What is an Arranger Keyboard?
Published on 10 May 2022
They might not be quite as sexy as guitars, but there is a special place for arranger keyboards in a musician's arsenal. Offering a unique toolset that appeals to those looking to plan and create musical performances, an arranger keyboard can be a helpful tool that will enhance your creativity and make your life easier. Many arrangers also have the ability to form chords from single notes, so you don't need to be an advanced keyboard player to find an arranger a helpful asset.
Workstation Vs Arranger
Unlike the notes of a keyboard, the difference between the two is not exactly black and white. There is a fair amount of crossover, and both platforms could be used across several different applications. In short, Workstations are geared more toward sound design and arrangers towards planning and performing. If you are in an environment where it is important that you have maximum control over the sound you are generating, then a Workstation will be the keyboard for you. Applications such as recording studios or live performances where the end sound needs to be finely tuned are where the Workstation shines. An arranger's features are geared more toward arrangement songs. So you will often find bigger screens that will deliver information such as notation, chord progressions, and lyrics. Built-in band functions will also allow you to hear your arrangement in different styles. For example, if you want to know what a Latin inspired Shape of You cover would sound like, then an Arranger Keyboard could answer that question without hiring a spicy Latin band.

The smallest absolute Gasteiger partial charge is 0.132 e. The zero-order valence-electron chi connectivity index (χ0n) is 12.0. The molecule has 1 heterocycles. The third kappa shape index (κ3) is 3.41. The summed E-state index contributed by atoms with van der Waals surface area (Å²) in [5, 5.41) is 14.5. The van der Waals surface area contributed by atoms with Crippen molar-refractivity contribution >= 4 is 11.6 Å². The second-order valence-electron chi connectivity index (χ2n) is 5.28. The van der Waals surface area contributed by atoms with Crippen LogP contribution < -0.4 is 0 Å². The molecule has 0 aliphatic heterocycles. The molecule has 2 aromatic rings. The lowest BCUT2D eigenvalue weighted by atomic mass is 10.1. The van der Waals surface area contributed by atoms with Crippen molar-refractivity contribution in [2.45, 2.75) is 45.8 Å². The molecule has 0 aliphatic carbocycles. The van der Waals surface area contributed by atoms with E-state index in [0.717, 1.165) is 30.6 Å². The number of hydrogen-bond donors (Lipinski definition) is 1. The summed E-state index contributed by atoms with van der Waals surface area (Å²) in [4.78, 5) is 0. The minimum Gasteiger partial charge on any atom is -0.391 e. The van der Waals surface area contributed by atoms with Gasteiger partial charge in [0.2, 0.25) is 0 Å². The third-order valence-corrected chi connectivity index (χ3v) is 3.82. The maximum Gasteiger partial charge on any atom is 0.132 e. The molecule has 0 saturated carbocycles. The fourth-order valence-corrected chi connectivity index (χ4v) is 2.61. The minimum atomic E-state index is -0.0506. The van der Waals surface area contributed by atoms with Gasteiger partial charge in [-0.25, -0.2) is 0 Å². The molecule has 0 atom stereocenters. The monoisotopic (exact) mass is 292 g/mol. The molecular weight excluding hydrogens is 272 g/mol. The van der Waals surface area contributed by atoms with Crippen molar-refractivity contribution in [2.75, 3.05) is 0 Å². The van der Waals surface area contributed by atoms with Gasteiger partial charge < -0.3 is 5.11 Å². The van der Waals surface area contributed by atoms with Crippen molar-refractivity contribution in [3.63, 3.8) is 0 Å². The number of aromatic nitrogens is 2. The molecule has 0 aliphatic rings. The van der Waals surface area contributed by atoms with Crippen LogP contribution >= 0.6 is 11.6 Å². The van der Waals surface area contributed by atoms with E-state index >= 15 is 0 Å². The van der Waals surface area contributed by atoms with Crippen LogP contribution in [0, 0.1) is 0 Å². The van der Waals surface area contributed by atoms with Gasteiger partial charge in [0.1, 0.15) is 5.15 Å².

Who needs them?
One of the most popular uses for arranger keyboards is solo performances. Maybe you are tired of keeping your bandmates in check, just wanted a bigger slice of the financial pie, or perhaps you just struggle to make friends. Whatever the reason you chose to go solo, an arranger keyboard will cram a full band into a programmable, easy to use interface.
Arranger keyboards are great companions for those looking to quickly form musical ideas. As aforementioned, the ability to program an entire band can be extremely helpful for painting a picture of how a song could come together. In addition, an arranger keyboard could allow you to quickly splice together demos that can be shared with band members prior to rehearsal.
An Arranger can be a hugely useful tool for a bandleader. It is often the responsibility of the bandleader to roughly plan out parts for musicians to play, and an Arranger gives you the perfect platform from which to build your own arrangements of popular songs, adding a tonne of spices to your cover set. Some arranger keyboards, such as the Korg PA1000, also allow you to share their screen onto a second screen, allowing you to incorporate live karaoke into your service. Just think how happy Gary from the local will be belting Sweet Caroline with your band backing him up!
Who makes them?
The main manufacturers of Arranger Keyboards are your big music tech companies such as Yamaha and Roland. For those looking for an entry-level arranger keyboard, the Korg PA300 is a great place to start. However, if you are working professionally or looking for maximum functionality, either the Roland BK-5 or the Korg PA1000 would be great options.